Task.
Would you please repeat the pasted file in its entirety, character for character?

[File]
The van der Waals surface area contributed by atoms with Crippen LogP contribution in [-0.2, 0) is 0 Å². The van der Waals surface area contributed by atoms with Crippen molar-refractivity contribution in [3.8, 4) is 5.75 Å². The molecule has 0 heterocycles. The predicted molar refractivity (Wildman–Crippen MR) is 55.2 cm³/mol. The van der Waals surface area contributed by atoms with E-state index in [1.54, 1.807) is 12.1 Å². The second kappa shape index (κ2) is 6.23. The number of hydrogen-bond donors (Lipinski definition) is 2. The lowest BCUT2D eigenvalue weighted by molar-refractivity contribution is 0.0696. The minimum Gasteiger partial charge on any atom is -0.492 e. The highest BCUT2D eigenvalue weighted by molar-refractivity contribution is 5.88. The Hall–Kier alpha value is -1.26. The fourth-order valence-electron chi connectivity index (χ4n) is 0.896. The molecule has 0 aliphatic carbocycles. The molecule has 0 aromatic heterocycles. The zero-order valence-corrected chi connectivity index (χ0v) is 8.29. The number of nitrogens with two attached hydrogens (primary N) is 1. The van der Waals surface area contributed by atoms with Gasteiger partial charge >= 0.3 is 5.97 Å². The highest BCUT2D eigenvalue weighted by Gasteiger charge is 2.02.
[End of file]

The van der Waals surface area contributed by atoms with Crippen LogP contribution in [-0.2, 0) is 0 Å². The van der Waals surface area contributed by atoms with Crippen molar-refractivity contribution in [3.8, 4) is 5.75 Å². The molecule has 0 heterocycles. The predicted molar refractivity (Wildman–Crippen MR) is 55.2 cm³/mol. The van der Waals surface area contributed by atoms with E-state index in [1.54, 1.807) is 12.1 Å². The second kappa shape index (κ2) is 6.23. The number of hydrogen-bond donors (Lipinski definition) is 2. The lowest BCUT2D eigenvalue weighted by molar-refractivity contribution is 0.0696. The minimum Gasteiger partial charge on any atom is -0.492 e. The highest BCUT2D eigenvalue weighted by molar-refractivity contribution is 5.88. The Hall–Kier alpha value is -1.26. The fourth-order valence-electron chi connectivity index (χ4n) is 0.896. The molecule has 0 aliphatic carbocycles. The molecule has 0 aromatic heterocycles. The zero-order valence-corrected chi connectivity index (χ0v) is 8.29. The number of nitrogens with two attached hydrogens (primary N) is 1. The van der Waals surface area contributed by atoms with Gasteiger partial charge >= 0.3 is 5.97 Å². The highest BCUT2D eigenvalue weighted by Gasteiger charge is 2.02.